Serving God and the Law at a Philippine Bank
by Gregory J.Millan
published in The Wall Street Journal on January 26, 2015 6:00 AM ET
Teresa Ganzon and her husband bought a controlling interest in Bangko Kabayan Inc. in 1989, when it had only one branch, and it now ranks as one of the biggest rural banks in the Philippines. Ms. Ganzon has faced the usual array of developing country business risks, but in an unusual way, because she is also a leader in the Economy of Communion, an international network of more than 800 businesses committed to putting into practice the Catholic social doctrine behind Pope Francis’s controversial comments about business and the economy. In a press conference during his recent trip to the Philippines, the Pope condemned corruption, and even spoke of kicking corrupt officials “where the sun doesn’t shine.” Ms. Ganzon discussed with Risk & Compliance Journal how Bangko Kabayan has grown while doing business in a manner consistent with that doctrine, in one of the world’s more corrupt countries.
What are the main points of friction for a business managed in accordance with Catholic social doctrine in the Philippines?
Ms. Ganzon: Compliance is the biggest problem we talk about. For example, people excuse their noncompliance by saying we have corrupt politicians that just steal from public coffers, or we don’t see commensurate benefits getting down to us as citizens so, why should we support the government with our taxes? Paying the right amount of taxes is a sign of contradiction, especially among small and medium-size companies. Bribery is rampant and unfortunately is embedded in certain government offices so that a businessman feels the only way his business can survive is to do as everyone does and simply input the bribe or grease money as a “normal cost” of doing business.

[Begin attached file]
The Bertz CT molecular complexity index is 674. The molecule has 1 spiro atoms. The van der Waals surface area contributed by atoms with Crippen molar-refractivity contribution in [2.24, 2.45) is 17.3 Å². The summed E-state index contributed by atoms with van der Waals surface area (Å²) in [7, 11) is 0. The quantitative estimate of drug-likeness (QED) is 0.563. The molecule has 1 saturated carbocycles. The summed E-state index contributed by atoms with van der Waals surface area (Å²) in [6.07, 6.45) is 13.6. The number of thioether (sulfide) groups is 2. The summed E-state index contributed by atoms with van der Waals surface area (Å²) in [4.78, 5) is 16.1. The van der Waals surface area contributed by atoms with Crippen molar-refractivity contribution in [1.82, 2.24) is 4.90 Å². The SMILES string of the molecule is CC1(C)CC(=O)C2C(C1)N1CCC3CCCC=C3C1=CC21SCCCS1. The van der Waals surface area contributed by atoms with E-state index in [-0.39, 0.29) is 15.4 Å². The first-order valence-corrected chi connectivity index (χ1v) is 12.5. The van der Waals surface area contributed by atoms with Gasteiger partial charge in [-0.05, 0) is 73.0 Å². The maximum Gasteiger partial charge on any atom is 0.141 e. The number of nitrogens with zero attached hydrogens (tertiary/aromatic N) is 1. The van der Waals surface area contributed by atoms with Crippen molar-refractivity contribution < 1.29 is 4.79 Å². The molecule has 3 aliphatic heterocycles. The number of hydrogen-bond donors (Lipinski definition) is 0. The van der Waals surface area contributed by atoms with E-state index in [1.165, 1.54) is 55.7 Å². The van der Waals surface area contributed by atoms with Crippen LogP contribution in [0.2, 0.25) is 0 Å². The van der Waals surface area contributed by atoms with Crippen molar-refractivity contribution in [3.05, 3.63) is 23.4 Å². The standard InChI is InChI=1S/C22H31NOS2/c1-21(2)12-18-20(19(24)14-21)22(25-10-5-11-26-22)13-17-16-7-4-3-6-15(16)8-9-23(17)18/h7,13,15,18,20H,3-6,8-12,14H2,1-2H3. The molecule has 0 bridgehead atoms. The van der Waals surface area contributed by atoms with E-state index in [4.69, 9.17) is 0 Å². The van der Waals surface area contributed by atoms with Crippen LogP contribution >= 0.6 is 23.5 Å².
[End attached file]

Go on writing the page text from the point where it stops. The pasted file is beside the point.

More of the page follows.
This contradicts the Catholic social doctrine and Pope Francis. How do you deal with such embedded corruption?
Ms. Ganzon: An Economy of Communion business upholds adherence to ethical standards and is conscious that it has a vocation to change the way things are done, to be more aligned with Christian values. For example, some years ago we were all set to offer a certain loan product we were sure would have a big demand and good margins, easy collection, etc. But when we faced a government bureaucrat whose signature and cooperation were indispensable to the collection process, he asked for a percentage of each collection to be paid to him. We could find no way around this obstacle and eventually, we had to think of another loan product.
Also, in the Philippines, tax compliance for enterprises big and small has been almost nonexistent. We received an award certifying us as one of the top five tax payers in a region where there are some large manufacturing firms – much larger than our bank.
You walked away from a business opportunity rather than engage in corruption?
Ms. Ganzon: Yes, but then we learned about microfinance. It addressed financing needs of a segment of society considered “unbankable” then by many formal financing institutions. We developed a microfinance program instead, and discovered we had a bigger segment to be served, albeit not as easily as that of the former, which was a simple salary loan to a government sector.
Many times over, this hard choice is presented to us. Often, we have to give up an original idea or product that might have given us good margins, just because somewhere in the process, petty bribery (or not so petty bribery!) was necessary to get the loan collateral registered. But somehow, we get more original ideas about other products where no bribery is necessary and we end up serving a sector that would otherwise have remained underserved, just because we looked harder for alternatives.
How Pope’s criticism of business and the economy affected your business?
Ms. Ganzon: He talks about having more empathy for people at the bottom of society, and for us, in the microfinance area, it helps us to have greater resolve. This is very difficult business to do, because it entails a lot of field work and usually young people, when they apply for work in a bank, think they are going to be working in a very comfortable environment in an air conditioned bank branch. After six months or so they decide they don’t want to do this kind of demanding fieldwork job. So for us, recruiting the correct people who will stay and love what they are doing because of empathy towards the poor is very challenging. We don’t meet efficiency standards that easily and you cannot help but look at performance standards if you want to stay in business. But the Pope’s message is very clear that this is a business we cannot give up on, a vital service for the poor.